Tag: Those With LBD

10 Things You Should Know about LBD

Understanding Lewy Body Dementias

Lewy body dementias (LBD) affect an estimated 1.4 million individuals and their families in the United States. At the Lewy Body Dementia Association (LBDA), we understand that though many families are affected by this disease, few individuals and medical professionals are aware of the symptoms, diagnostic criteria, or even that LBD exists. There are important facts about Lewy body dementias that you should know if you, a loved one, or a patient you are treating may have LBD.

  1. Lewy body dementias (LBD) are the second most common form of degenerative dementia. The only other form of degenerative dementia that is more common than LBD is Alzheimer’s disease (AD). LBD is an umbrella term for dementia associated with the presence of Lewy bodies (abnormal deposits of a protein called alpha-synuclein) in the brain.
  2. LBD can have three common presentations: Regardless of the initial symptom, over time all three presentations of LBD will develop very similar cognitive, physical, sleep and behavioral features.
    • Some individuals will start out with a movement disorder leading to the diagnosis of Parkinson’s disease and later develop dementia. This is diagnosed as Parkinson’s disease dementia.
    • Another group of individuals will start out with a cognitive/memory disorder that may be mistaken for AD, but over time two or more distinctive features become apparent leading to the diagnosis of ‘dementia with Lewy bodies’ (DLB).
    • Lastly, a small group will first present with neuropsychiatric symptoms, which can include hallucinations, behavioral problems, and difficulty with complex mental activities, also leading to an initial diagnosis of DLB.
  3. The most common symptoms of LBD include:
    • Impaired thinking, such as loss of executive function (planning, processing information), memory, or the ability to understand visual information.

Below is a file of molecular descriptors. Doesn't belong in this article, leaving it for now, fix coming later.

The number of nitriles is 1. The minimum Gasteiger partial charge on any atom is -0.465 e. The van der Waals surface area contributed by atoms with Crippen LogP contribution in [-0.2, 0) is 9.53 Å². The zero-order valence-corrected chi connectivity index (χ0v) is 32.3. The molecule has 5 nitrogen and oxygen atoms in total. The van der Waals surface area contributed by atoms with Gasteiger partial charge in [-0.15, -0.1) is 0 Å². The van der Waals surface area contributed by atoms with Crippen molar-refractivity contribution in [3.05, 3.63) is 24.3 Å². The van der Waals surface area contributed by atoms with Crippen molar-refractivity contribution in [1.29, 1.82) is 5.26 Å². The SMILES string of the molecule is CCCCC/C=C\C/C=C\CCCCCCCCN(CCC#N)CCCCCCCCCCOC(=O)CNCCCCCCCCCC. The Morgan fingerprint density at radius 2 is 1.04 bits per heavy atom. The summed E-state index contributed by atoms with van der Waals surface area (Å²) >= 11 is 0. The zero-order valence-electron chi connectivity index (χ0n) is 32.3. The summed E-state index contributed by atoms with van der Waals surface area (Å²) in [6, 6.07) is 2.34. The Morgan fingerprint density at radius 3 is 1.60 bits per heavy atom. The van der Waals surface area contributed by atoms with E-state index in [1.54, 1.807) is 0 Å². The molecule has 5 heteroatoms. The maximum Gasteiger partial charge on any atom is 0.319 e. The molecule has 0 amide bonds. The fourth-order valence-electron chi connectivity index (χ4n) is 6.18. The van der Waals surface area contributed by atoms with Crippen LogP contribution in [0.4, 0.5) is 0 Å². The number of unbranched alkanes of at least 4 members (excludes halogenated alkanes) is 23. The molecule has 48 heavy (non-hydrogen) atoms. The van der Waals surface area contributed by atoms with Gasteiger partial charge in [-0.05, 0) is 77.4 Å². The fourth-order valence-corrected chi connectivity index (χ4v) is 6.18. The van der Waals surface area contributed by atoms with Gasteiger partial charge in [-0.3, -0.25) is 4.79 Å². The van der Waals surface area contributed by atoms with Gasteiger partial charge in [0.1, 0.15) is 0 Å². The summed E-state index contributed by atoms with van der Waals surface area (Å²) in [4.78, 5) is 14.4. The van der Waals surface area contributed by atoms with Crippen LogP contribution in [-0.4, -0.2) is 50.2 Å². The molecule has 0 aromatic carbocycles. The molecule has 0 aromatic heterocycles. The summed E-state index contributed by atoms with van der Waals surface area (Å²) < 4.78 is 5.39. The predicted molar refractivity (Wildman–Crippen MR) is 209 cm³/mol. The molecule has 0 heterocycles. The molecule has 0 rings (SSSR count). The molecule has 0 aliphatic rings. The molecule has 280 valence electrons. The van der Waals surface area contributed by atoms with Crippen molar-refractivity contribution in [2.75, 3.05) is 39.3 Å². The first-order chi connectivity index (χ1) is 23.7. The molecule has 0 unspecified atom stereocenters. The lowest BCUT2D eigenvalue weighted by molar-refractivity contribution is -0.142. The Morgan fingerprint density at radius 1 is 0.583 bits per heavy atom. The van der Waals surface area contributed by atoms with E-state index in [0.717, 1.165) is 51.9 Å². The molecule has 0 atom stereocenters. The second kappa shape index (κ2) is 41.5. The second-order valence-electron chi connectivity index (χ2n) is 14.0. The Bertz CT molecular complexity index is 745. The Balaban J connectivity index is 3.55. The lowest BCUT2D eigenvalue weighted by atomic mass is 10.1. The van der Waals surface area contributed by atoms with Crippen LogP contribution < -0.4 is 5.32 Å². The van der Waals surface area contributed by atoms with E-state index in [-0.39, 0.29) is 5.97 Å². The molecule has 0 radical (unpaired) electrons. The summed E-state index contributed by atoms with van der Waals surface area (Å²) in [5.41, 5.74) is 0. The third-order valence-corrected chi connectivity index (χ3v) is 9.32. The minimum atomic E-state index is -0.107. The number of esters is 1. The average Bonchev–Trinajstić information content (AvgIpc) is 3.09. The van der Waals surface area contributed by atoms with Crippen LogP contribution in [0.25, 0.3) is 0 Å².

• Fluctuations in cognition, attention or alertness;
    • Problems with movement including tremors, stiffness, slowness and difficulty walking
    • Visual hallucinations (seeing things that are not present)
    • Sleep disorders, such as acting out one’s dreams while asleep
    • Behavioral and mood symptoms, including depression, apathy, anxiety, agitation, delusions or paranoia
    • Changes in autonomic body functions, such as blood pressure control, temperature regulation, and bladder and bowel function.
  4. The symptoms of LBD are treatable:
    All medications prescribed for LBD are approved for a course of treatment for symptoms related to other diseases such as Alzheimer’s disease and Parkinson’s disease with dementia and offer symptomatic benefits for cognitive, movement and behavioral problems.
  5. Early and accurate diagnosis of LBD is essential:
    Early and accurate diagnosis is important because LBD patients may react to certain medications differently than AD or PD patients. A variety of drugs, including anticholinergics and some antiparkinsonian medications, can worsen LBD symptoms.
  6. Traditional antipsychotic medications may be contraindicated for individuals living with LBD:
    Many traditional antipsychotic medications (for example, haloperidol, thioridazine) are sometimes prescribed for individuals with Alzheimer’s disease and other forms of dementia to control behavioral symptoms. However, LBD affects an individual’s brain differently than other dementias. As a result, these medications can cause a severe worsening of movement and a potentially fatal condition known as neuroleptic malignant syndrome (NMS). NMS causes severe fever, muscle rigidity and breakdown that can lead to kidney failure.